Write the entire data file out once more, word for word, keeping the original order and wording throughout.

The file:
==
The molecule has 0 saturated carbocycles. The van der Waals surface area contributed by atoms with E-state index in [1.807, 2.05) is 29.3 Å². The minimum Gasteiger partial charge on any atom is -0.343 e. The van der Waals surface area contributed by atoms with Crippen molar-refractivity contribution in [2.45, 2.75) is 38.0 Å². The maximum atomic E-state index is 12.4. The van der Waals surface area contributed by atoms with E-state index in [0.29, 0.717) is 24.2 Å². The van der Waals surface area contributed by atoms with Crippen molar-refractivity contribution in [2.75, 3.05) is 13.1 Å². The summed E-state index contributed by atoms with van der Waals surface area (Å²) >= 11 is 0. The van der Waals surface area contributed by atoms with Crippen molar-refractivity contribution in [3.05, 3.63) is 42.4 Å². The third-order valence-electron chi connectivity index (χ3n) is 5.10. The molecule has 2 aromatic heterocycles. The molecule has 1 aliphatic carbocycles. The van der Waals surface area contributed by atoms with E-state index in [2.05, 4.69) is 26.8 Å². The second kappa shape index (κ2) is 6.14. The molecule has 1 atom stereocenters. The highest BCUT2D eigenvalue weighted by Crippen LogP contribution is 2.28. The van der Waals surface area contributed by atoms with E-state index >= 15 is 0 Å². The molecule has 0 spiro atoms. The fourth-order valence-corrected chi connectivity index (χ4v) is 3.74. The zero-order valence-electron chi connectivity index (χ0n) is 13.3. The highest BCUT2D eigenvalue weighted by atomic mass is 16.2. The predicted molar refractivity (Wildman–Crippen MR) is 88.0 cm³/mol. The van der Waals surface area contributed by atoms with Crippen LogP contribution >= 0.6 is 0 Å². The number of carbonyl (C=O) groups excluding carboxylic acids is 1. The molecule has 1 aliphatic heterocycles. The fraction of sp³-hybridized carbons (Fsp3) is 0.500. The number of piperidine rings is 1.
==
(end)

The molecule has 0 saturated carbocycles. The van der Waals surface area contributed by atoms with E-state index in [1.807, 2.05) is 29.3 Å². The minimum Gasteiger partial charge on any atom is -0.343 e. The van der Waals surface area contributed by atoms with Crippen molar-refractivity contribution in [2.45, 2.75) is 38.0 Å². The maximum atomic E-state index is 12.4. The van der Waals surface area contributed by atoms with E-state index in [0.29, 0.717) is 24.2 Å². The van der Waals surface area contributed by atoms with Crippen molar-refractivity contribution in [2.75, 3.05) is 13.1 Å². The summed E-state index contributed by atoms with van der Waals surface area (Å²) >= 11 is 0. The van der Waals surface area contributed by atoms with Crippen molar-refractivity contribution in [3.05, 3.63) is 42.4 Å². The third-order valence-electron chi connectivity index (χ3n) is 5.10. The molecule has 2 aromatic heterocycles. The molecule has 1 aliphatic carbocycles. The van der Waals surface area contributed by atoms with E-state index in [2.05, 4.69) is 26.8 Å². The second kappa shape index (κ2) is 6.14. The molecule has 1 atom stereocenters. The highest BCUT2D eigenvalue weighted by Crippen LogP contribution is 2.28. The van der Waals surface area contributed by atoms with E-state index >= 15 is 0 Å². The molecule has 0 spiro atoms. The fourth-order valence-corrected chi connectivity index (χ4v) is 3.74. The zero-order valence-electron chi connectivity index (χ0n) is 13.3. The highest BCUT2D eigenvalue weighted by atomic mass is 16.2. The predicted molar refractivity (Wildman–Crippen MR) is 88.0 cm³/mol. The van der Waals surface area contributed by atoms with Crippen LogP contribution >= 0.6 is 0 Å². The number of carbonyl (C=O) groups excluding carboxylic acids is 1. The molecule has 1 aliphatic heterocycles. The fraction of sp³-hybridized carbons (Fsp3) is 0.500. The number of piperidine rings is 1.